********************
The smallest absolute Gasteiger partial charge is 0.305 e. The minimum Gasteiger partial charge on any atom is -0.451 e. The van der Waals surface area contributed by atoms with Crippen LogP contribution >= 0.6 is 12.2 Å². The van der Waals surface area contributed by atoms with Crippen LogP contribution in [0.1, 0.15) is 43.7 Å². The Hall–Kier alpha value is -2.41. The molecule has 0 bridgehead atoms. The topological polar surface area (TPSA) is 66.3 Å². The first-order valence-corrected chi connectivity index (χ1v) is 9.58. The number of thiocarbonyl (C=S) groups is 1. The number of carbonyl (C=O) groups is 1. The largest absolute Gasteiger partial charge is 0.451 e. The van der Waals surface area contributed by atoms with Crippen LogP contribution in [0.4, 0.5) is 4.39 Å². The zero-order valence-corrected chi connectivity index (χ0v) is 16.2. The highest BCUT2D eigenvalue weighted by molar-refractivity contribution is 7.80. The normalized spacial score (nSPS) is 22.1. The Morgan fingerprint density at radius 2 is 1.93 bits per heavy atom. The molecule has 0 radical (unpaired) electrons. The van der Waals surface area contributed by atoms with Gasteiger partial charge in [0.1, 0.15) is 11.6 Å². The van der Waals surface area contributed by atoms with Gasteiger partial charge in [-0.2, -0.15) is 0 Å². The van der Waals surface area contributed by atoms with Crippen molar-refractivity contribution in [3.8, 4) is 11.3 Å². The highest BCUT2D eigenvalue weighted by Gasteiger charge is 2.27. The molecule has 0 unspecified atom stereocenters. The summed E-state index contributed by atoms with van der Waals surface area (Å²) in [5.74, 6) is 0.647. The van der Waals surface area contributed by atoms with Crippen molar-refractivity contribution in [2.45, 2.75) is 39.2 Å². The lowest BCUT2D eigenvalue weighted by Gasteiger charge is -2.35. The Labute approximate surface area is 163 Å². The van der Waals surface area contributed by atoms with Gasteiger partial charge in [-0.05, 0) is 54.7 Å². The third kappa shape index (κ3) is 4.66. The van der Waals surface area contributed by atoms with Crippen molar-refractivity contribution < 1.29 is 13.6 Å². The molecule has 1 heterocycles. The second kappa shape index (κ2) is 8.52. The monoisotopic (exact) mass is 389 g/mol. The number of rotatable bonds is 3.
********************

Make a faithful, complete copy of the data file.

The smallest absolute Gasteiger partial charge is 0.305 e. The minimum Gasteiger partial charge on any atom is -0.451 e. The van der Waals surface area contributed by atoms with Crippen LogP contribution >= 0.6 is 12.2 Å². The van der Waals surface area contributed by atoms with Crippen LogP contribution in [0.1, 0.15) is 43.7 Å². The Hall–Kier alpha value is -2.41. The molecule has 0 bridgehead atoms. The topological polar surface area (TPSA) is 66.3 Å². The first-order valence-corrected chi connectivity index (χ1v) is 9.58. The number of thiocarbonyl (C=S) groups is 1. The number of carbonyl (C=O) groups is 1. The largest absolute Gasteiger partial charge is 0.451 e. The van der Waals surface area contributed by atoms with Crippen LogP contribution in [0.4, 0.5) is 4.39 Å². The zero-order valence-corrected chi connectivity index (χ0v) is 16.2. The highest BCUT2D eigenvalue weighted by molar-refractivity contribution is 7.80. The normalized spacial score (nSPS) is 22.1. The Morgan fingerprint density at radius 2 is 1.93 bits per heavy atom. The molecule has 0 radical (unpaired) electrons. The van der Waals surface area contributed by atoms with Gasteiger partial charge in [0.1, 0.15) is 11.6 Å². The van der Waals surface area contributed by atoms with Gasteiger partial charge in [-0.2, -0.15) is 0 Å². The van der Waals surface area contributed by atoms with Crippen molar-refractivity contribution in [3.8, 4) is 11.3 Å². The highest BCUT2D eigenvalue weighted by Gasteiger charge is 2.27. The molecule has 0 unspecified atom stereocenters. The summed E-state index contributed by atoms with van der Waals surface area (Å²) in [5.74, 6) is 0.647. The van der Waals surface area contributed by atoms with Crippen molar-refractivity contribution in [2.45, 2.75) is 39.2 Å². The lowest BCUT2D eigenvalue weighted by Gasteiger charge is -2.35. The Labute approximate surface area is 163 Å². The van der Waals surface area contributed by atoms with Gasteiger partial charge in [-0.05, 0) is 54.7 Å². The third kappa shape index (κ3) is 4.66. The van der Waals surface area contributed by atoms with Crippen molar-refractivity contribution < 1.29 is 13.6 Å². The molecule has 1 heterocycles. The second kappa shape index (κ2) is 8.52. The monoisotopic (exact) mass is 389 g/mol. The number of rotatable bonds is 3.